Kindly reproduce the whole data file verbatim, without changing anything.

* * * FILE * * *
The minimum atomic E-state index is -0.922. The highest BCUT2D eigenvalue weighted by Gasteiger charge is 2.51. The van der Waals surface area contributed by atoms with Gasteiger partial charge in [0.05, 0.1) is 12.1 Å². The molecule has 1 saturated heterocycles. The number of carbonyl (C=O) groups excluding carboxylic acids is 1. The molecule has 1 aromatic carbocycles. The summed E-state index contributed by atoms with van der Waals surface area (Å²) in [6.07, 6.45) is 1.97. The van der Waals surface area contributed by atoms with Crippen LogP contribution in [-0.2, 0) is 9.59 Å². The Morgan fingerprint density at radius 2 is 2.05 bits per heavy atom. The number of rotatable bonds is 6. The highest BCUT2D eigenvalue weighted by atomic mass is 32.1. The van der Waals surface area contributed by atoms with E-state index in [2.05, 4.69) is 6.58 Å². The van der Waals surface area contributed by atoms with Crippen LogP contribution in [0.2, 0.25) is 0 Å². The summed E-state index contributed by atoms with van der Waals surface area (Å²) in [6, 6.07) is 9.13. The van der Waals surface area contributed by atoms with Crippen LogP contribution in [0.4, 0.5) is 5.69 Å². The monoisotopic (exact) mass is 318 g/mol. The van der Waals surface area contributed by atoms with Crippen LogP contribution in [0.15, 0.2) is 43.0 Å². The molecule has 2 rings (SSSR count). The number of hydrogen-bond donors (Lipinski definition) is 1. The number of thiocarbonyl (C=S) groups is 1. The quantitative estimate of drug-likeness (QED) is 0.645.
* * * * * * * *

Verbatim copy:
The minimum atomic E-state index is -0.922. The highest BCUT2D eigenvalue weighted by Gasteiger charge is 2.51. The van der Waals surface area contributed by atoms with Gasteiger partial charge in [0.05, 0.1) is 12.1 Å². The molecule has 1 saturated heterocycles. The number of carbonyl (C=O) groups excluding carboxylic acids is 1. The molecule has 1 aromatic carbocycles. The summed E-state index contributed by atoms with van der Waals surface area (Å²) in [6.07, 6.45) is 1.97. The van der Waals surface area contributed by atoms with Crippen LogP contribution in [-0.2, 0) is 9.59 Å². The Morgan fingerprint density at radius 2 is 2.05 bits per heavy atom. The number of rotatable bonds is 6. The highest BCUT2D eigenvalue weighted by atomic mass is 32.1. The van der Waals surface area contributed by atoms with E-state index in [2.05, 4.69) is 6.58 Å². The van der Waals surface area contributed by atoms with Crippen LogP contribution in [0.2, 0.25) is 0 Å². The summed E-state index contributed by atoms with van der Waals surface area (Å²) in [6, 6.07) is 9.13. The van der Waals surface area contributed by atoms with Crippen LogP contribution in [0.4, 0.5) is 5.69 Å². The monoisotopic (exact) mass is 318 g/mol. The van der Waals surface area contributed by atoms with Crippen LogP contribution in [0.15, 0.2) is 43.0 Å². The molecule has 2 rings (SSSR count). The number of hydrogen-bond donors (Lipinski definition) is 1. The number of thiocarbonyl (C=S) groups is 1. The quantitative estimate of drug-likeness (QED) is 0.645.